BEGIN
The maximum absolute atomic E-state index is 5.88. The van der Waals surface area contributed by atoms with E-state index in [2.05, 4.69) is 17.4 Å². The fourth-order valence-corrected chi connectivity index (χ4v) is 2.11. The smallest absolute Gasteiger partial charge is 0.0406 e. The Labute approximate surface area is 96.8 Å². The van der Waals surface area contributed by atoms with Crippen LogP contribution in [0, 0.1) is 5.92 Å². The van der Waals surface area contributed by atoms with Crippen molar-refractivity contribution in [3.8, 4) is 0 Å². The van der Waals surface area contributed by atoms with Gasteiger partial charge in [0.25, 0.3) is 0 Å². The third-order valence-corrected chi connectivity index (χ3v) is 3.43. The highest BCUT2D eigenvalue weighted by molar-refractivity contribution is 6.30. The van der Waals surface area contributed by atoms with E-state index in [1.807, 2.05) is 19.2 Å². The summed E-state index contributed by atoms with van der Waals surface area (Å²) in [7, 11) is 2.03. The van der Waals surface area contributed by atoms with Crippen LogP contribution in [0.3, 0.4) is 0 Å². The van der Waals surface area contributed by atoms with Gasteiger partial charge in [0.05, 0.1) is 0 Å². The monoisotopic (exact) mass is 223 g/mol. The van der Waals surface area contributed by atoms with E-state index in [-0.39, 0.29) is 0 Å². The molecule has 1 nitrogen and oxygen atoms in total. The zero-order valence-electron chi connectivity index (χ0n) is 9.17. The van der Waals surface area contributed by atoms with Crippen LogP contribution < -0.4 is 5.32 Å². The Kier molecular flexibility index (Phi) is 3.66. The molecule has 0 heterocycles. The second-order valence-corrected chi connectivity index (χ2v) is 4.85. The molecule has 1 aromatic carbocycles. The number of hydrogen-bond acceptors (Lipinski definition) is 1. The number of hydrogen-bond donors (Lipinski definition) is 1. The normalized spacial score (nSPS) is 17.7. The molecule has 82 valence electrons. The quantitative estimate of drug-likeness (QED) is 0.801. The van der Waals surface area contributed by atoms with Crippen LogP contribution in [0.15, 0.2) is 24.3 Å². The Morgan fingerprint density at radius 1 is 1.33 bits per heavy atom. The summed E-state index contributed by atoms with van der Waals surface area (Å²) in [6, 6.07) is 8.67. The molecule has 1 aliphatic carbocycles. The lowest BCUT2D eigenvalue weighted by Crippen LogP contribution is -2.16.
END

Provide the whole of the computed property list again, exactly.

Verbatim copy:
The maximum absolute atomic E-state index is 5.88. The van der Waals surface area contributed by atoms with E-state index in [2.05, 4.69) is 17.4 Å². The fourth-order valence-corrected chi connectivity index (χ4v) is 2.11. The smallest absolute Gasteiger partial charge is 0.0406 e. The Labute approximate surface area is 96.8 Å². The van der Waals surface area contributed by atoms with Crippen LogP contribution in [0, 0.1) is 5.92 Å². The van der Waals surface area contributed by atoms with Crippen molar-refractivity contribution in [3.8, 4) is 0 Å². The van der Waals surface area contributed by atoms with Gasteiger partial charge in [0.25, 0.3) is 0 Å². The third-order valence-corrected chi connectivity index (χ3v) is 3.43. The highest BCUT2D eigenvalue weighted by molar-refractivity contribution is 6.30. The van der Waals surface area contributed by atoms with E-state index in [1.807, 2.05) is 19.2 Å². The summed E-state index contributed by atoms with van der Waals surface area (Å²) in [7, 11) is 2.03. The van der Waals surface area contributed by atoms with Crippen LogP contribution in [0.3, 0.4) is 0 Å². The van der Waals surface area contributed by atoms with Gasteiger partial charge in [0.05, 0.1) is 0 Å². The monoisotopic (exact) mass is 223 g/mol. The van der Waals surface area contributed by atoms with E-state index in [-0.39, 0.29) is 0 Å². The molecule has 1 nitrogen and oxygen atoms in total. The zero-order valence-electron chi connectivity index (χ0n) is 9.17. The van der Waals surface area contributed by atoms with Crippen LogP contribution < -0.4 is 5.32 Å². The Kier molecular flexibility index (Phi) is 3.66. The molecule has 0 heterocycles. The second-order valence-corrected chi connectivity index (χ2v) is 4.85. The molecule has 1 aromatic carbocycles. The number of hydrogen-bond acceptors (Lipinski definition) is 1. The number of hydrogen-bond donors (Lipinski definition) is 1. The normalized spacial score (nSPS) is 17.7. The molecule has 82 valence electrons. The quantitative estimate of drug-likeness (QED) is 0.801. The van der Waals surface area contributed by atoms with Crippen LogP contribution in [0.15, 0.2) is 24.3 Å². The Morgan fingerprint density at radius 1 is 1.33 bits per heavy atom. The summed E-state index contributed by atoms with van der Waals surface area (Å²) in [6, 6.07) is 8.67. The molecule has 1 aliphatic carbocycles. The lowest BCUT2D eigenvalue weighted by Crippen LogP contribution is -2.16.